Happiness is something we all want, but it is something that is hard to define and quantify. Many people confuse happiness with pleasure, fun and enjoyment.
Is Happiness Unrealistic?
Some believe that it is unrealistic to even talk about a pursuit of happiness and that it is pop psychology or something that should be left to the Dalai Lama – and not something for professional psychologists to get involved in.
In fact, nothing could be further from the truth. Happiness, or being happy, is merely being in a state of good mental health and wellbeing. While it is unrealistic to “be happy” all of the time, people can learn to understand their sense of self, what happiness means to them, what brings them happiness and how to go about living their life in ways that aligns with their needs for happiness.
I first began utilising the concept of “happiness” some 17 years ago when starting out in private practice, drawing from Buddhist philosophy and principles that propose that happiness is something to be worked on every day of our lives; but it is work that we should enjoy doing.
Like a Garden …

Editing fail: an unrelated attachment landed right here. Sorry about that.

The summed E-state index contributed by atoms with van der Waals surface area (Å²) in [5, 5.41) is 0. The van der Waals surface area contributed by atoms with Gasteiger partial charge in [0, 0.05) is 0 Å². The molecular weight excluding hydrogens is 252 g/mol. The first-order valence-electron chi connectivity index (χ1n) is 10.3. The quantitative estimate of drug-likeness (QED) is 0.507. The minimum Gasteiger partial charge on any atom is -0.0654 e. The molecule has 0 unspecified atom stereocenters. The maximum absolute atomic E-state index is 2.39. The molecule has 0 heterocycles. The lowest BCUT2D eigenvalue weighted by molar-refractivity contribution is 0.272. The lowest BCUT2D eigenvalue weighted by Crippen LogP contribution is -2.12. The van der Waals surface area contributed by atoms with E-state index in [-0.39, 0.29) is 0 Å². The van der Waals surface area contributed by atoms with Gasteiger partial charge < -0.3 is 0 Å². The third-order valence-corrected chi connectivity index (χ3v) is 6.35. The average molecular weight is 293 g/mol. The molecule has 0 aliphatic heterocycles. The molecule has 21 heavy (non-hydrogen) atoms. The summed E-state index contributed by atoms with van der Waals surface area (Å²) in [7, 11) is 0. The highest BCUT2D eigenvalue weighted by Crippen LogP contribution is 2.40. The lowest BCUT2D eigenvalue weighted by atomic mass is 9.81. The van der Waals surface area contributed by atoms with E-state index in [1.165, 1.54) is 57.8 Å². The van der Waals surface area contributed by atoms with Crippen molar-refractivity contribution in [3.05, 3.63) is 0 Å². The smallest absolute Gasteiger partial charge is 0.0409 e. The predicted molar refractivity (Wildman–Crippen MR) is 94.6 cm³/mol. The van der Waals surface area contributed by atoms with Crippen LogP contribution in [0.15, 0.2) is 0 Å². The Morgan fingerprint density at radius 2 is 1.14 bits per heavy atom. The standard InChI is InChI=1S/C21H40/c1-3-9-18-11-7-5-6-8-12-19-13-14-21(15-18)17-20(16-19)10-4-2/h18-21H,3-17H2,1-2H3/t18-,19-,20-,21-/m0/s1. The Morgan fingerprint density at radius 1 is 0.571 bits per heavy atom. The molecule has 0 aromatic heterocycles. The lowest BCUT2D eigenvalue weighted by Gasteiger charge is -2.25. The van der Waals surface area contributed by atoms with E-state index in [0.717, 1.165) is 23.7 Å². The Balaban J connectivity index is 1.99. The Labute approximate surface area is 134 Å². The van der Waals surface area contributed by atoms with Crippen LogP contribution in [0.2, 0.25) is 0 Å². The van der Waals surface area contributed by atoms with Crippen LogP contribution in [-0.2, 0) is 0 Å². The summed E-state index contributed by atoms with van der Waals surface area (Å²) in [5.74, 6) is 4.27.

A good analogy is a garden. For a garden to be productive, it must be attended to from the time the soil is prepared, planting the seed, tending to the seedling, nurturing the mature plant, and of course harvesting the crop; the fruit of our labour!
Attending to the happiness in our lives is like the garden. The more effort we put in, the greater the rewards will be. There will be setbacks, and so work needs to be done to predict potential problems as accurately as possible, and to have alternatives and contingencies in place. Developing resourcefulness and resilience go hand in hand with happiness development.
Happiness and Sense of Self
There is a strong link between happiness and our sense of self. Over time we are constantly changing and adapting to the world around us, and as we change so does our sense of self and our needs for happiness. It is very common for all of us to “lose” our sense of self over time; very few people take the time to review their sense of self in relation to the present. We live in times of constant and rapid change, and as humans we change as we interact with the world. As we change we must review our sense of self and our needs for happiness.
In therapy, I work with my clients to identify their changed needs for happiness, and assist in the development of a personal strategic plan for happiness, based on the current sense of self.
Author: Greg Turner, B App Sc, Grad Dip App Sc (App Psych), Cert GMH, MAPS.
Brisbane Psychologist Greg Turner is a national leader in the field of transcultural mental health, after spending over a decade in senior positions at the Queensland Transcultural Mental Health Centre. He sees his role as a facilitator to enable clients to recover their psychological strength, grow as human beings, and become equipped with strategies to deal with life’s problems as they present into the future.
To make an appointment with Brisbane Psychologist Greg Turner, try Online Booking – Mt Gravatt or call (07) 3088 5422.